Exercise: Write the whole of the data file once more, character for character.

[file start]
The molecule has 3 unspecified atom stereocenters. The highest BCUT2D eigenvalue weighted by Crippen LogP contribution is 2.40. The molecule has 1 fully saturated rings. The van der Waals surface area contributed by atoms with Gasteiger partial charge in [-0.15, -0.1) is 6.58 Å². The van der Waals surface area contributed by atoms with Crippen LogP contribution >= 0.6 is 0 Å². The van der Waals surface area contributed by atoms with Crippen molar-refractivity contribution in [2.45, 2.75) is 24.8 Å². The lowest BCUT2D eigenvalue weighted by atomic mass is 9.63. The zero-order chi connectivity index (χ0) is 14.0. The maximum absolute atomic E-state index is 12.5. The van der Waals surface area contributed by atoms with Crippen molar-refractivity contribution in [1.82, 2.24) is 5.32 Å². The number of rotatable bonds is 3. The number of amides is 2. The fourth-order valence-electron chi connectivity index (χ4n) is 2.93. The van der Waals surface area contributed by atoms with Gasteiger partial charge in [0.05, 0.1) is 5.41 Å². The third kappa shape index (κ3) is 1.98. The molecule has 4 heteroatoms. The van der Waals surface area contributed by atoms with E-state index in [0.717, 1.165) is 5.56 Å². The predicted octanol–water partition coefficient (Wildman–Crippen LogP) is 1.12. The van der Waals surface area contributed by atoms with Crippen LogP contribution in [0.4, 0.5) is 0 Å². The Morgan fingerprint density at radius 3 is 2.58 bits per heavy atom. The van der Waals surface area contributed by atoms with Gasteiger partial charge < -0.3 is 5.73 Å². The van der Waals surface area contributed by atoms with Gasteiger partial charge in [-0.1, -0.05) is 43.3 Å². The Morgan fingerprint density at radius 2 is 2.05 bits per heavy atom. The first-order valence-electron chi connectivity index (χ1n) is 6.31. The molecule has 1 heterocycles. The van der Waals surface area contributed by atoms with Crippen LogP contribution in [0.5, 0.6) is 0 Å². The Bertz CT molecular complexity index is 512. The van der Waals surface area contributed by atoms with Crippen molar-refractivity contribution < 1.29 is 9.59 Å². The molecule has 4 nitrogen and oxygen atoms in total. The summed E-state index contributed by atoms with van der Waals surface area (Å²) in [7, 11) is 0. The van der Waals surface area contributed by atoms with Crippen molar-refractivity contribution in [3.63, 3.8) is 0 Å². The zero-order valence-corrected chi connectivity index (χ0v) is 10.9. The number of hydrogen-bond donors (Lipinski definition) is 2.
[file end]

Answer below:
The molecule has 3 unspecified atom stereocenters. The highest BCUT2D eigenvalue weighted by Crippen LogP contribution is 2.40. The molecule has 1 fully saturated rings. The van der Waals surface area contributed by atoms with Gasteiger partial charge in [-0.15, -0.1) is 6.58 Å². The van der Waals surface area contributed by atoms with Crippen LogP contribution >= 0.6 is 0 Å². The van der Waals surface area contributed by atoms with Crippen molar-refractivity contribution in [2.45, 2.75) is 24.8 Å². The lowest BCUT2D eigenvalue weighted by atomic mass is 9.63. The zero-order chi connectivity index (χ0) is 14.0. The maximum absolute atomic E-state index is 12.5. The van der Waals surface area contributed by atoms with Crippen molar-refractivity contribution in [1.82, 2.24) is 5.32 Å². The number of rotatable bonds is 3. The number of amides is 2. The fourth-order valence-electron chi connectivity index (χ4n) is 2.93. The van der Waals surface area contributed by atoms with Gasteiger partial charge in [0.05, 0.1) is 5.41 Å². The third kappa shape index (κ3) is 1.98. The molecule has 4 heteroatoms. The van der Waals surface area contributed by atoms with E-state index in [0.717, 1.165) is 5.56 Å². The predicted octanol–water partition coefficient (Wildman–Crippen LogP) is 1.12. The van der Waals surface area contributed by atoms with Crippen LogP contribution in [0.4, 0.5) is 0 Å². The Morgan fingerprint density at radius 3 is 2.58 bits per heavy atom. The van der Waals surface area contributed by atoms with Gasteiger partial charge < -0.3 is 5.73 Å². The van der Waals surface area contributed by atoms with Gasteiger partial charge in [-0.1, -0.05) is 43.3 Å². The Morgan fingerprint density at radius 2 is 2.05 bits per heavy atom. The first-order valence-electron chi connectivity index (χ1n) is 6.31. The molecule has 1 heterocycles. The van der Waals surface area contributed by atoms with Crippen LogP contribution in [0.5, 0.6) is 0 Å². The Bertz CT molecular complexity index is 512. The van der Waals surface area contributed by atoms with Crippen molar-refractivity contribution < 1.29 is 9.59 Å². The molecule has 4 nitrogen and oxygen atoms in total. The summed E-state index contributed by atoms with van der Waals surface area (Å²) in [7, 11) is 0. The van der Waals surface area contributed by atoms with Crippen molar-refractivity contribution in [3.63, 3.8) is 0 Å². The zero-order valence-corrected chi connectivity index (χ0v) is 10.9. The number of hydrogen-bond donors (Lipinski definition) is 2.